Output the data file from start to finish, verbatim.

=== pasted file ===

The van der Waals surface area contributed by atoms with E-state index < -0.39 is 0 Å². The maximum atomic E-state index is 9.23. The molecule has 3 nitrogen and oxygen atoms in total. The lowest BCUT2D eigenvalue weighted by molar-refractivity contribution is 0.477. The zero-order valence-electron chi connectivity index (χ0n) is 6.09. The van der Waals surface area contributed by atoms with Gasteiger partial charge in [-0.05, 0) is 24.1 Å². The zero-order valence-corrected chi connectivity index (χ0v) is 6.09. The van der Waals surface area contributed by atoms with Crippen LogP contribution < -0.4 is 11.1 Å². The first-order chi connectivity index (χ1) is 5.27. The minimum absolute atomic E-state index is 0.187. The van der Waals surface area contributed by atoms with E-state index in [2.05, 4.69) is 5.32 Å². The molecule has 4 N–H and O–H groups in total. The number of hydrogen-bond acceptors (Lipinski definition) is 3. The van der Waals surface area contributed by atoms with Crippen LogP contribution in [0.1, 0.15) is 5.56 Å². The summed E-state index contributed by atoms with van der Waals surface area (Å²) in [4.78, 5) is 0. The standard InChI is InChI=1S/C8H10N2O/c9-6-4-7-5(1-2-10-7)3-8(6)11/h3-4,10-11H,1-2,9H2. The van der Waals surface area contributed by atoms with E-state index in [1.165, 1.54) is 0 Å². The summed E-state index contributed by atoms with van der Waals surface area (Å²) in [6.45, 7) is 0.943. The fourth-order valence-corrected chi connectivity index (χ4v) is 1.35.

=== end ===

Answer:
The van der Waals surface area contributed by atoms with E-state index < -0.39 is 0 Å². The maximum atomic E-state index is 9.23. The molecule has 3 nitrogen and oxygen atoms in total. The lowest BCUT2D eigenvalue weighted by molar-refractivity contribution is 0.477. The zero-order valence-electron chi connectivity index (χ0n) is 6.09. The van der Waals surface area contributed by atoms with Gasteiger partial charge in [-0.05, 0) is 24.1 Å². The zero-order valence-corrected chi connectivity index (χ0v) is 6.09. The van der Waals surface area contributed by atoms with Crippen LogP contribution < -0.4 is 11.1 Å². The first-order chi connectivity index (χ1) is 5.27. The minimum absolute atomic E-state index is 0.187. The van der Waals surface area contributed by atoms with E-state index in [2.05, 4.69) is 5.32 Å². The molecule has 4 N–H and O–H groups in total. The number of hydrogen-bond acceptors (Lipinski definition) is 3. The van der Waals surface area contributed by atoms with Crippen LogP contribution in [0.1, 0.15) is 5.56 Å². The summed E-state index contributed by atoms with van der Waals surface area (Å²) in [4.78, 5) is 0. The standard InChI is InChI=1S/C8H10N2O/c9-6-4-7-5(1-2-10-7)3-8(6)11/h3-4,10-11H,1-2,9H2. The van der Waals surface area contributed by atoms with E-state index in [1.165, 1.54) is 0 Å². The summed E-state index contributed by atoms with van der Waals surface area (Å²) in [6.45, 7) is 0.943. The fourth-order valence-corrected chi connectivity index (χ4v) is 1.35.